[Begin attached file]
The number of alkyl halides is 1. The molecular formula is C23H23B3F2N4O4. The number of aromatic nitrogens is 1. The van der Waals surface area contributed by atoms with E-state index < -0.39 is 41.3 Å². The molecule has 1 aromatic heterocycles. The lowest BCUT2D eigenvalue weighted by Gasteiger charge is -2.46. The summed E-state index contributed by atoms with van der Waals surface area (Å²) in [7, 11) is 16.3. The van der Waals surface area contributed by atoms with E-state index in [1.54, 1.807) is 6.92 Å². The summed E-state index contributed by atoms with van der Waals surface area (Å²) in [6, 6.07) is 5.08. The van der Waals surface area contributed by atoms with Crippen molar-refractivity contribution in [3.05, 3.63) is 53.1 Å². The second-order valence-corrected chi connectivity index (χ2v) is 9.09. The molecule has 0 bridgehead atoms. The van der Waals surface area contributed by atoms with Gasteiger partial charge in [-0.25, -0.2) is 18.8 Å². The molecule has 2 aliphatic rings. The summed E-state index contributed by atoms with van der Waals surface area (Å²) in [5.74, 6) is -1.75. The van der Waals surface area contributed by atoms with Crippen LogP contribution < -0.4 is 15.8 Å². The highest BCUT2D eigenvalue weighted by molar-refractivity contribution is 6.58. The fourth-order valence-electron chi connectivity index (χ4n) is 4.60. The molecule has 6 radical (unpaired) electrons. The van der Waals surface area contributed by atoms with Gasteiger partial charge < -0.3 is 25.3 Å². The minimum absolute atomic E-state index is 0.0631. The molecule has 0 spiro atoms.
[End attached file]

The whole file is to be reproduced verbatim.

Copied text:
The number of alkyl halides is 1. The molecular formula is C23H23B3F2N4O4. The number of aromatic nitrogens is 1. The van der Waals surface area contributed by atoms with E-state index < -0.39 is 41.3 Å². The molecule has 1 aromatic heterocycles. The lowest BCUT2D eigenvalue weighted by Gasteiger charge is -2.46. The summed E-state index contributed by atoms with van der Waals surface area (Å²) in [7, 11) is 16.3. The van der Waals surface area contributed by atoms with E-state index in [1.54, 1.807) is 6.92 Å². The summed E-state index contributed by atoms with van der Waals surface area (Å²) in [6, 6.07) is 5.08. The van der Waals surface area contributed by atoms with Crippen molar-refractivity contribution in [3.05, 3.63) is 53.1 Å². The second-order valence-corrected chi connectivity index (χ2v) is 9.09. The molecule has 0 bridgehead atoms. The van der Waals surface area contributed by atoms with Gasteiger partial charge in [-0.25, -0.2) is 18.8 Å². The molecule has 2 aliphatic rings. The summed E-state index contributed by atoms with van der Waals surface area (Å²) in [5.74, 6) is -1.75. The van der Waals surface area contributed by atoms with Crippen LogP contribution < -0.4 is 15.8 Å². The highest BCUT2D eigenvalue weighted by molar-refractivity contribution is 6.58. The fourth-order valence-electron chi connectivity index (χ4n) is 4.60. The molecule has 6 radical (unpaired) electrons. The van der Waals surface area contributed by atoms with Gasteiger partial charge < -0.3 is 25.3 Å². The minimum absolute atomic E-state index is 0.0631. The molecule has 0 spiro atoms.